I don’t want to get into an argument here about cloud computing. That’s a discussion for another day. Security? Red herring. In fact, I posit that over time you’ll find cloud computing solutions will have better security than on-premises solutions because the cloud computing providers have greater incentive to provide that security. I have come across many CIOs who have an immediate negative reaction to the cloud. I’ll ask them “if you were starting a business today…” and usually before I can complete the question, they’ll go “well, of course then I wouldn’t own infrastructure.” The question therefore isn’t whether or not to do cloud but rather how and when. But I digress.
Bottom line, the flexible economics of cloud computing enable a more rapid embrace of new technologies than would be the case if companies had to make massive capital investments to support new software platforms like social and mobile.
It’s easy to ignore we proponents of massive technological upheaval in the early days. Yes, we’re probably overstating how impactful these technologies will be in 2010 and maybe even 2011. However, ignore our forecasts for 2012 and beyond at your own peril. And if you wait until then to start embracing the change, you will find the pace of the market change then to be so fast that you’re unable to keep up, let alone catch up. My advice to that publisher was this is absolutely the best time to be embracing technological change, while you’ve still got a successful business to fund that change. If you wait until your existing businesses start to feel the impact from technological upstarts, you might find yourself in a very uncomfortable position, akin to the way Barnes & Noble and Borders feel about Amazon. It’s not inconceivable that one or both of them will be out of business within a year. They didn’t feel the urgency to get involved early — and probably saw the demise of Pets.com as validating their thinking — but when things happened faster than they thought, they had already lost the innovation edge and, more importantly, the customer.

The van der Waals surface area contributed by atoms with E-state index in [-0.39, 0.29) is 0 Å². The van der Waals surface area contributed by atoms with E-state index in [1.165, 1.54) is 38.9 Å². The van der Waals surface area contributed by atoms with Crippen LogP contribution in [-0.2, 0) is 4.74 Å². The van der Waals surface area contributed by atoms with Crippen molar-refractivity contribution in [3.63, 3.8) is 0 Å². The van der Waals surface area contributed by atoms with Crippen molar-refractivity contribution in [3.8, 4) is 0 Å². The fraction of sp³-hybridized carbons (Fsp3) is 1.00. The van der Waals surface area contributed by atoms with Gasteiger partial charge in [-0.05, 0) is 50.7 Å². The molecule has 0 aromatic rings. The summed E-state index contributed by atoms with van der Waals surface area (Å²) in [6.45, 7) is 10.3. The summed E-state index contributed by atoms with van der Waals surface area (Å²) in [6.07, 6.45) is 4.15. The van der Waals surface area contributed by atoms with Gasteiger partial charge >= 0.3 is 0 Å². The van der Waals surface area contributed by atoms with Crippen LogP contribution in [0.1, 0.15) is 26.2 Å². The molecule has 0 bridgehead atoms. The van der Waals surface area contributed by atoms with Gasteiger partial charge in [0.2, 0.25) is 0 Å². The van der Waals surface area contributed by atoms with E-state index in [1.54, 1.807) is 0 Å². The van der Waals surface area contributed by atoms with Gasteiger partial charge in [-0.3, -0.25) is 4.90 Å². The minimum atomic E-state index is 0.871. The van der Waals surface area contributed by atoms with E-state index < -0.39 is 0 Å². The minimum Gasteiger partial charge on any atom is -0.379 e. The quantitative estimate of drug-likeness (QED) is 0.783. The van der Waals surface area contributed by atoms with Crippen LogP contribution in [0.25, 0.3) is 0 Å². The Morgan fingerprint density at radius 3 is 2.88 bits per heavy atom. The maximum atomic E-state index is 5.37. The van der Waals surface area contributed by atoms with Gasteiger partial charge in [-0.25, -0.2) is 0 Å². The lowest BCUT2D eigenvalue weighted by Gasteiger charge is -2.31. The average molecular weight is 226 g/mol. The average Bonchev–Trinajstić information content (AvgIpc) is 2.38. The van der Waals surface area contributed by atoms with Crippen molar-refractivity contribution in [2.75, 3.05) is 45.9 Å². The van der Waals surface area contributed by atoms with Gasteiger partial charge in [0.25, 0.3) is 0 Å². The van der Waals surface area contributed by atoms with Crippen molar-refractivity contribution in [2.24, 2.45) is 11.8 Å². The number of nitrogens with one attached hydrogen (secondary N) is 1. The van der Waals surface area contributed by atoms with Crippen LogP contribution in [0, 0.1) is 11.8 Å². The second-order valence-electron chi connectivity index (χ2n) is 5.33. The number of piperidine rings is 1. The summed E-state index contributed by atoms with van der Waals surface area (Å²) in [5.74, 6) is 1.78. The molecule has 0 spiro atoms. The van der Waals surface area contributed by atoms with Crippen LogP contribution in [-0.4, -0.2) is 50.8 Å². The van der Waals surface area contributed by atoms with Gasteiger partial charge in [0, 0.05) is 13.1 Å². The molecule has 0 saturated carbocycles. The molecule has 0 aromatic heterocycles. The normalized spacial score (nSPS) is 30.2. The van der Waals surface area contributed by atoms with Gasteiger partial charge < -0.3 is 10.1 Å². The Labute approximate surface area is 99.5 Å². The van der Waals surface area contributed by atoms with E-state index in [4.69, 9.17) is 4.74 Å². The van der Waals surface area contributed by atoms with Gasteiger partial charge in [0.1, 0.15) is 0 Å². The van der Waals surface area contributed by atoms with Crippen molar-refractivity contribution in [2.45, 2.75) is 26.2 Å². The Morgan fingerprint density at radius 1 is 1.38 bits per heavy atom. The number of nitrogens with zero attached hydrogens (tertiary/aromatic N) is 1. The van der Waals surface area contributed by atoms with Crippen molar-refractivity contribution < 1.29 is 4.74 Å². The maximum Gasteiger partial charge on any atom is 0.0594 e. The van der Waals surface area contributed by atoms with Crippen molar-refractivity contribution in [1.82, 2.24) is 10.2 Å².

We overstated the timing but understated the impact before. I think we’re doing it again, and this time the change is going to be even greater, and so should your urgency.